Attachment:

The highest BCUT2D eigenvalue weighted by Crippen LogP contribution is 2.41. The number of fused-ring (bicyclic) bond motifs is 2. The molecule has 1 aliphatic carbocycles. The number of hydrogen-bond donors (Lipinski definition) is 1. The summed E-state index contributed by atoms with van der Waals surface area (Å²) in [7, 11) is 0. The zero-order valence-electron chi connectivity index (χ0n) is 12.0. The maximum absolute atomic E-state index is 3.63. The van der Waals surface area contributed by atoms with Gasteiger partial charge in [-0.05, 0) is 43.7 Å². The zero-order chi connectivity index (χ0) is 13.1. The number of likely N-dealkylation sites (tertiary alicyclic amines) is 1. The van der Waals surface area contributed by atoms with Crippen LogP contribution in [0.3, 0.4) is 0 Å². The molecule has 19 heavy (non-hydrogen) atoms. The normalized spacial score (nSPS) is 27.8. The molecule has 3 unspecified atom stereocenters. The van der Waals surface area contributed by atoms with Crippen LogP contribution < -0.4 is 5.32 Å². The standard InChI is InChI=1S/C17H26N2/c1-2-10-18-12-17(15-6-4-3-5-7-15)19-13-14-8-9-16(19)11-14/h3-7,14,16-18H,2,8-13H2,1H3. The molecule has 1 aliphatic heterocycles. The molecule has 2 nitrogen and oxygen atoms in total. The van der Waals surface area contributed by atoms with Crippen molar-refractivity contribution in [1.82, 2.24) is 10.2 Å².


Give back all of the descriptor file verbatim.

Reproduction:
The highest BCUT2D eigenvalue weighted by Crippen LogP contribution is 2.41. The number of fused-ring (bicyclic) bond motifs is 2. The molecule has 1 aliphatic carbocycles. The number of hydrogen-bond donors (Lipinski definition) is 1. The summed E-state index contributed by atoms with van der Waals surface area (Å²) in [7, 11) is 0. The zero-order valence-electron chi connectivity index (χ0n) is 12.0. The maximum absolute atomic E-state index is 3.63. The van der Waals surface area contributed by atoms with Gasteiger partial charge in [-0.05, 0) is 43.7 Å². The zero-order chi connectivity index (χ0) is 13.1. The number of likely N-dealkylation sites (tertiary alicyclic amines) is 1. The van der Waals surface area contributed by atoms with Crippen LogP contribution in [0.3, 0.4) is 0 Å². The molecule has 19 heavy (non-hydrogen) atoms. The normalized spacial score (nSPS) is 27.8. The molecule has 3 unspecified atom stereocenters. The van der Waals surface area contributed by atoms with Crippen LogP contribution < -0.4 is 5.32 Å². The standard InChI is InChI=1S/C17H26N2/c1-2-10-18-12-17(15-6-4-3-5-7-15)19-13-14-8-9-16(19)11-14/h3-7,14,16-18H,2,8-13H2,1H3. The molecule has 1 aliphatic heterocycles. The molecule has 2 nitrogen and oxygen atoms in total. The van der Waals surface area contributed by atoms with Crippen molar-refractivity contribution in [1.82, 2.24) is 10.2 Å².